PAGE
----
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Britney Spears Requests That The 'abusive' Conservatorship Be Terminated By A Judge.
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Britney Spears Requests That The 'abusive' Conservatorship Be Terminated By A Judge.


Britney Spears slammed the legal arrangement that has given her father and others control over her personal finances in explosive and detailed remarks on Wednesday, pleading with a judge to end it.

“I’ve told the world I’m happy and OK,” Spears said in court in Los Angeles. “I’m traumatized. I’m not happy. I can’t sleep.”

Since 2008, the pop star has been under conservatorship, a previously little-known legal tool used to protect the finances of someone deemed mentally unfit to handle them. In recent years, public awareness and criticism of the arrangement have grown, with fans frequently using the hashtag #FreeBritney to ask why a successful professional woman should not be allowed to control the money she makes.

Spears spoke for about 20 minutes, at times very quickly, on Wednesday, explaining that she was unaware she could petition the court to end her conservatorship.

This is the first time Spears, 39, has publicly spoken about the situation, despite press reports that she was unhappy with it. Speaking to the court remotely by phone, she railed against her family and lawyers, painting a picture of herself as a woman imprisoned within her own life. The conservatorship, she said, is "abusive" and prevents her from living a "full life."

“I'm so mad I'm insane,” she exclaimed.

Spears asked Los Angeles Superior Court Judge Brenda Penny to terminate the conservatorship "without further ado."

“I haven't done anything in the world to deserve this,” she said.

Spears accused her conservators at one point of refusing to take her to a doctor to have a birth control device removed so she could become pregnant.

“I want to be able to get married and have a baby. I was told... I can’t get married,” she said, referring to her boyfriend, Sam Asghari, who had posted a photo of himself wearing a #FreeBritney T-shirt to social media earlier that day.

“This conservatorship is causing me far more harm than good,” Spears said, adding, “I deserve to live.”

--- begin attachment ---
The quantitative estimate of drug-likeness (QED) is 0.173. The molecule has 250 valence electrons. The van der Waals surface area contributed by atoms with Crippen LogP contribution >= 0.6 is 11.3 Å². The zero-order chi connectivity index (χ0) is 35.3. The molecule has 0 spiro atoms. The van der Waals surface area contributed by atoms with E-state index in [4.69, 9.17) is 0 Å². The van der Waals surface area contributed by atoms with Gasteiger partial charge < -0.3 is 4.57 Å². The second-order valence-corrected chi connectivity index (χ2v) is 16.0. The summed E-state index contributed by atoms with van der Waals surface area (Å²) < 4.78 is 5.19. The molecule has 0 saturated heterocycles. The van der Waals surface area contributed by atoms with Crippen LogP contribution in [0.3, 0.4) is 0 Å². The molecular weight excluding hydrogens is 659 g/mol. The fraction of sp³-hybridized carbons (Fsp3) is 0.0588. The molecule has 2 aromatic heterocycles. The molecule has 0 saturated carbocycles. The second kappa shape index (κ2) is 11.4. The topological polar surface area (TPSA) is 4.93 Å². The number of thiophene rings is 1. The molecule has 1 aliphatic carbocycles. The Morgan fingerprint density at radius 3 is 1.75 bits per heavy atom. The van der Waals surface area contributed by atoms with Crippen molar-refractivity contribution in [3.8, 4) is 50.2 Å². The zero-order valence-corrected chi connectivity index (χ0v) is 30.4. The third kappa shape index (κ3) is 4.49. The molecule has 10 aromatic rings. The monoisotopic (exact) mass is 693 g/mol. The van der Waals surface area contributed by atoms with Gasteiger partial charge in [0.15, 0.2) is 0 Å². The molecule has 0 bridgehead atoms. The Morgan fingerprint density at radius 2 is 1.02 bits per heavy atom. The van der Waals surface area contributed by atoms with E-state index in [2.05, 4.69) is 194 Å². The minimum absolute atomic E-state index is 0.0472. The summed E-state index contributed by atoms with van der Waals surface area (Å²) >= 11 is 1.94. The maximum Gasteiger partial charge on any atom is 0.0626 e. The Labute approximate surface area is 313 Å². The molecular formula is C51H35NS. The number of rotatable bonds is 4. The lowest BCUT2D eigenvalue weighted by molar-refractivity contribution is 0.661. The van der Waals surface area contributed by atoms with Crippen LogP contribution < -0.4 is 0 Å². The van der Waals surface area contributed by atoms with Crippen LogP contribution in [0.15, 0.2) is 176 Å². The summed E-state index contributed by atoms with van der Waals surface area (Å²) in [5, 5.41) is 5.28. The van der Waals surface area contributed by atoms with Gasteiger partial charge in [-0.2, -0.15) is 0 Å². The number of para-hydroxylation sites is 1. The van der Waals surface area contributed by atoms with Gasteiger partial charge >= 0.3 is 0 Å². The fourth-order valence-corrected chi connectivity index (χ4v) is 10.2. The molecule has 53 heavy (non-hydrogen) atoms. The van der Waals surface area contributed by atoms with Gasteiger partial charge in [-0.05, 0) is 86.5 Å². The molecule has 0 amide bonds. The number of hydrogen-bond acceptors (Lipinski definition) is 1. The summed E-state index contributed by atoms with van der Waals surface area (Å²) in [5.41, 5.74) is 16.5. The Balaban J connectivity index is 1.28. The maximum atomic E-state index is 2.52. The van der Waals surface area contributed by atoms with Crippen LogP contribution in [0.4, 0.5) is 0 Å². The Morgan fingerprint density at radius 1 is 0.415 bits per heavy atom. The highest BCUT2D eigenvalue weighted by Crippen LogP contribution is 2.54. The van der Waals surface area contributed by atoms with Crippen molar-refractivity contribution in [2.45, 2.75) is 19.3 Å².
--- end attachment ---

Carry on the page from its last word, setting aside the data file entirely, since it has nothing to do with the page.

Spears also claimed that she was given lithium against her will and that it was so strong that she "felt drunk" and couldn't hold a conversation "about anything."

According to CNN, she stated, "They had six different nurses with me."

Spears' estate has been placed in the hands of her father, Jamie Spears, who serves as joint conservator alongside her attorney, Jodi Montgomery. The singer wants the court to permanently remove her father from the conservatorship, leaving Montgomery in charge. However, she said on Wednesday that even Montgomery was going “too far” in overseeing Spears' life and money.

The extent of Spears' restrictions were revealed this week in The New York Times, which reported that her father has the final say on even the smallest details, such as whether she can paint her kitchen cabinets. Jamie Spears reportedly referred to his daughter as a "racehorse who has to be handled like one."

A documentary produced by the Times, which was released earlier this year, also highlighted the pop star's unusual situation.

Britney Spears' path to conservatorship began with a series of mental health crises in the mid-2000s, including two involuntary hospitalizations in January 2008, following a difficult custody battle with ex-husband Kevin Federline, who was granted sole custody by a judge.

Publicity

Spears has since completed four global tours and a residency in Las Vegas, where fans purchased 900,000 tickets for nearly 250 performances.

In her remarks on Wednesday, the singer admitted to feeling compelled to perform at times.

Jamie Spears' attorney, Vivienne Thoreen, stated in a statement that her client "is sorry to see his daughter suffering and in such great pain."

“Mr. Spears adores and misses his daughter,” Thoreen stated.

“I wish I could stay on the phone with you forever, because when I get off the phone with you, all of a sudden I hear all of these no’s — no, no, no,” Spears said in court.

“I feel ganged up on, bullied, left out, and alone,” she said, “and I'm tired of feeling alone. I deserve to have the same rights as anyone else, by having a child, a family — any of those things.”

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